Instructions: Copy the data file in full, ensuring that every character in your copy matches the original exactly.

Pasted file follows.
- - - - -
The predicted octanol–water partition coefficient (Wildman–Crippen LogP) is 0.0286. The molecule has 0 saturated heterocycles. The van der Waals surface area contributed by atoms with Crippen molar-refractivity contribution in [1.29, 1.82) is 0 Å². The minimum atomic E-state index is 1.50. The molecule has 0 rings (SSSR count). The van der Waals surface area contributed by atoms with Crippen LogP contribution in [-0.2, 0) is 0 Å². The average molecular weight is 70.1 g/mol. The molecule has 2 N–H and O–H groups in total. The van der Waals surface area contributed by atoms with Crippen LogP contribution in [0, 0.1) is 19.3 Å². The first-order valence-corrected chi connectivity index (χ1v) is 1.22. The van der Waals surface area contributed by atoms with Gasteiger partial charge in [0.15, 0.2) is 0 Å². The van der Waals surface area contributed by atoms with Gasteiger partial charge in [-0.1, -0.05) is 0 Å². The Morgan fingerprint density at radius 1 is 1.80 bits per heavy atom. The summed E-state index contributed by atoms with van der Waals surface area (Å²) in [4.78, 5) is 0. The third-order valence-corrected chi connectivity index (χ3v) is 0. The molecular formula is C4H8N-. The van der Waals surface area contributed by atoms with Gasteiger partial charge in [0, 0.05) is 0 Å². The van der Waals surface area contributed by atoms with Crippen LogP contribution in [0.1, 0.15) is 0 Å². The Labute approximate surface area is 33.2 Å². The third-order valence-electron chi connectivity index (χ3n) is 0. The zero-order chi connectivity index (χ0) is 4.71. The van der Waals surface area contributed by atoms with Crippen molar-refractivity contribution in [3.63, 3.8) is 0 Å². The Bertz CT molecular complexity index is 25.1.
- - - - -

The predicted octanol–water partition coefficient (Wildman–Crippen LogP) is 0.0286. The molecule has 0 saturated heterocycles. The van der Waals surface area contributed by atoms with Crippen molar-refractivity contribution in [1.29, 1.82) is 0 Å². The minimum atomic E-state index is 1.50. The molecule has 0 rings (SSSR count). The van der Waals surface area contributed by atoms with Crippen LogP contribution in [-0.2, 0) is 0 Å². The average molecular weight is 70.1 g/mol. The molecule has 2 N–H and O–H groups in total. The van der Waals surface area contributed by atoms with Crippen LogP contribution in [0, 0.1) is 19.3 Å². The first-order valence-corrected chi connectivity index (χ1v) is 1.22. The van der Waals surface area contributed by atoms with Gasteiger partial charge in [0.15, 0.2) is 0 Å². The van der Waals surface area contributed by atoms with Gasteiger partial charge in [-0.1, -0.05) is 0 Å². The Morgan fingerprint density at radius 1 is 1.80 bits per heavy atom. The summed E-state index contributed by atoms with van der Waals surface area (Å²) in [4.78, 5) is 0. The third-order valence-corrected chi connectivity index (χ3v) is 0. The molecular formula is C4H8N-. The van der Waals surface area contributed by atoms with Gasteiger partial charge in [0, 0.05) is 0 Å². The van der Waals surface area contributed by atoms with Crippen LogP contribution in [0.1, 0.15) is 0 Å². The Labute approximate surface area is 33.2 Å². The third-order valence-electron chi connectivity index (χ3n) is 0. The zero-order chi connectivity index (χ0) is 4.71. The van der Waals surface area contributed by atoms with Crippen molar-refractivity contribution in [3.63, 3.8) is 0 Å². The Bertz CT molecular complexity index is 25.1.